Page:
Thursday, 25 September 2008

Mind your language

I read recently that the Collins Dictionary is to introduce around 2000 new words into its forthcoming edition. Everything comes at a price, however. The dictionary has published a list of twenty four words that are in danger of being removed unless we start using them.

Some celebrities have taken up the gauntlet. Stephen Fry has adopted "fusby", which apparently means short, stout or squat, and Poet Laureate Andrew Motion favours "skirr", which describes the whirring sound of a bird's wings in flight. My own particular favourite is "Recrement", meaning waste matter. How wonderful to have a language where you can describe someone as an agrestic, olid, niddering old fool. The full list of words can be found here.

I've always been interested in languages. I learnt a bit of French at school (which I can still remember), and also a bit of Russian (which, sadly, I can't, other than to tell you when there is an octopus under your table, comrade). I make it my business when I go abroad to learn a smattering of the language. Apart from giving additional interest to the whole experience of being in a foreign country, I think it's simple politeness to make the effort to converse with persons in their own language. It's certainly far better than the alternative - shout at them in English and they're sure to understand. And speaking the language pays dividends. Why, in Crete, an elderly smallholder gave me a big box of fresh, juicy tomatoes, and all I'd done was wish him a good morning and point out politely how hot the day was.

Another language I learnt at school was Latin. It was that kind of school. It was fascinating to an eleven year old to discover that many of our English words are borrowings from Latin and other languages. The very word language is derived from the Latin lingua. And, were you to use profane language, you would, once again, be borrowing from the Latin. Profane didn't originally refer to something to something "rude" or "dirty". The Latin word profanum literally means "in front of the temple", so in its early modern context, profane meant "something not belonging to the church". For example, any song that wasn't religious (in other words, a hymn, carol or psalm) would have been referred to as a "profane" song. This borrowing of foreign words did not, and does not, always go down well. Back in the 16th century, Sir John Cheke had a particular dislike of the practice. He said:

I am of this opinion that our own tung should be written cleane and pure, unmixt and unmangeled with borowing of other tunges; wherein if we take not heed by tiim, ever borowing and never paying, she shall be fain to keep her house as bankrupt.

So there. In fact, our dear Sir John went as far as to suggest some sturdy, if rather unwieldy, English words designed to combat the Roman invasion. Thus, impenetrable became ungothroughsome, and imponderable was substituted by nottobethoughtuponable.

Despite the long standing differences between England and France, Sir John would have found a firm ally in the shape of the Academie Francaise, the country's body governing the grammar, vocabulary and usage of the French tongue. Its dictionary is regarded as having official status and, albeit the Academie's declarations do not have the force of law, it can and does make pronouncements upon the introduction of "foreign" words. I gather they got their pantalons in a twist over le weekend, but there are no reports on their views of le parking, le chewing gum or le hold up (although I'm not sure whether this refers to a crime or a traffic jam). Apparently the Academie is beside itself with rage at the moment. Why? Because the French government has decreed that a woman minister will be addressed as Madame la Ministre, despite the fact that ministre is a masculine noun, prefaced with le.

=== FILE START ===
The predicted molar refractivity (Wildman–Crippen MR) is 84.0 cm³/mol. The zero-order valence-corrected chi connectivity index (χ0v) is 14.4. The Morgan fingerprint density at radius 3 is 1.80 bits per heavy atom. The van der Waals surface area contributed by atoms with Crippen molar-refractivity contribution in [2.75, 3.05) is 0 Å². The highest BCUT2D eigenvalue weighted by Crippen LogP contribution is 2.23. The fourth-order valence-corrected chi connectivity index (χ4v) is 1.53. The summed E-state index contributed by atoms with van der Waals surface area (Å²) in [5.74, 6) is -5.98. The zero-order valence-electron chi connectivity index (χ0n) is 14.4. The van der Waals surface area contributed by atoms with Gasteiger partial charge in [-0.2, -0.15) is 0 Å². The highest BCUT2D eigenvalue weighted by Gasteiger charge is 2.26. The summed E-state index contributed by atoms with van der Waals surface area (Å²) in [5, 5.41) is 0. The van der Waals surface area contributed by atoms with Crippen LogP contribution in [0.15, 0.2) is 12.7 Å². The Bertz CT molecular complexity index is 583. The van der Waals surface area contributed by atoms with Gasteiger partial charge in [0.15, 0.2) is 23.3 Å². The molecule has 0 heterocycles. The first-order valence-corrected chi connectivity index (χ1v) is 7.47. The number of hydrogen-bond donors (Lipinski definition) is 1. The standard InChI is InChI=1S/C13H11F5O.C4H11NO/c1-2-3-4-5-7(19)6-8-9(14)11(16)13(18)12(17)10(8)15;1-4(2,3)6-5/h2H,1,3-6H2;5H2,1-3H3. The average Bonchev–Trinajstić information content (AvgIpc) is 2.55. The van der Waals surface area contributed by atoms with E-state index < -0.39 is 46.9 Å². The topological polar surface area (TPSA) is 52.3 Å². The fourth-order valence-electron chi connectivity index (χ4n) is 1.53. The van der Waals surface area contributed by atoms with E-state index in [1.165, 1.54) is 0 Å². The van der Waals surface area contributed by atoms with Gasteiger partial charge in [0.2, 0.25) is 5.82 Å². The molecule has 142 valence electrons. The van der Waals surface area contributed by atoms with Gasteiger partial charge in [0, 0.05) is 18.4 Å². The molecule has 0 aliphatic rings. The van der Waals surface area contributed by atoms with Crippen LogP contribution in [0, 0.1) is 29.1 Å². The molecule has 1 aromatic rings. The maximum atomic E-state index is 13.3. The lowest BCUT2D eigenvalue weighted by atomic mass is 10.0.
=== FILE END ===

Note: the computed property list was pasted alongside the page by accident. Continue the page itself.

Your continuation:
Perhaps we should have a British equivalent to the Academie. Once they had excised curry, bungalow, divan, bistro, spaghetti, schadenfreude, espadrilles and every other word we've borrowed over the last couple of thousand years we probably wouldn't have a whole lot left. But, as they say, Ç'est la vie.


Janet said...

Interesting post, Chris.

I worked for French companies (but based in the States) for a total of, erm, 22 years of my oil trading career. I used to find great amusement in their struggle to avoid using English words unless absolutely necessary.

Meanwhile, I took Latin in high school, back in Illinois. (Gives you some idea of how old I am.) I used to joke that the only use it had was helping me read inscriptions on old buildings. Actually, it has helped a great deal with roots of words, looking back more positively.

But what I remember the most about my two years of Latin, under the guidance of Miss Ragsdale, was a little joke she once told us...

Latin is a dead dead language.
It's dead as dead can be.
It killed the Roman soldiers,
And now it's killing me.


chris hale said...

Like the poem, Janet. We had a very similar version which went:

Latin is a language
As dead as dead can be.
First it killed the Romans
And now it's killing me.

Far from being killed by it, I loved it. When (much later in life) I decided to take an Open University degree, I took all the Roman history courses I could. Now I'm retired I think I'll have a bash at their beginner's Latin course.

Die dulci fruere! (Have a nice day!)

Stevyn Colgan said...

Very nice post Chris. I reckon that if we remove all of the non-English words there will be bugger all left. And what is English anyway? If the original Britons were Celts then we should only be using the Celtic languages ... but there are at least six of them. Even if we revert back to Anglo-Saxon, we'll only be left with a smattering of words. Mostly to do with mud, weather and pigs I suspect.